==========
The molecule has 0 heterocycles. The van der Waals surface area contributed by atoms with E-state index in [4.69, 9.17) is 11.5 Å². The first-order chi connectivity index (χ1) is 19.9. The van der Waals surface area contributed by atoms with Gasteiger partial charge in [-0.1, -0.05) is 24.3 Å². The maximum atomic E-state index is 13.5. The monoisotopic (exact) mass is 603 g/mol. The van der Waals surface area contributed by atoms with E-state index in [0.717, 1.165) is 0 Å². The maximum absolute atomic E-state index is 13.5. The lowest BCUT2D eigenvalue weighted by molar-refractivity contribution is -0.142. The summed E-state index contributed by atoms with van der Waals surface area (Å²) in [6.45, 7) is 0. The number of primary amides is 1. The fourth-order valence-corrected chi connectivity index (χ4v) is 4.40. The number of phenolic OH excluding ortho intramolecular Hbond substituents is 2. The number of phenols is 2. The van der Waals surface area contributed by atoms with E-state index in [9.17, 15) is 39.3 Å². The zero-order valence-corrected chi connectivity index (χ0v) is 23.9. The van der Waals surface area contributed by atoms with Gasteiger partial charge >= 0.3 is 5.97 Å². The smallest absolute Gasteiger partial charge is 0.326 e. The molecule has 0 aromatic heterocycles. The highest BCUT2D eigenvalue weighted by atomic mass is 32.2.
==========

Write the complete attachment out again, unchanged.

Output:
The molecule has 0 heterocycles. The van der Waals surface area contributed by atoms with E-state index in [4.69, 9.17) is 11.5 Å². The first-order chi connectivity index (χ1) is 19.9. The van der Waals surface area contributed by atoms with Gasteiger partial charge in [-0.1, -0.05) is 24.3 Å². The maximum atomic E-state index is 13.5. The monoisotopic (exact) mass is 603 g/mol. The van der Waals surface area contributed by atoms with E-state index in [0.717, 1.165) is 0 Å². The maximum absolute atomic E-state index is 13.5. The lowest BCUT2D eigenvalue weighted by molar-refractivity contribution is -0.142. The summed E-state index contributed by atoms with van der Waals surface area (Å²) in [6.45, 7) is 0. The number of primary amides is 1. The fourth-order valence-corrected chi connectivity index (χ4v) is 4.40. The number of phenolic OH excluding ortho intramolecular Hbond substituents is 2. The number of phenols is 2. The van der Waals surface area contributed by atoms with E-state index in [9.17, 15) is 39.3 Å². The zero-order valence-corrected chi connectivity index (χ0v) is 23.9. The van der Waals surface area contributed by atoms with Gasteiger partial charge >= 0.3 is 5.97 Å². The smallest absolute Gasteiger partial charge is 0.326 e. The molecule has 0 aromatic heterocycles. The highest BCUT2D eigenvalue weighted by atomic mass is 32.2.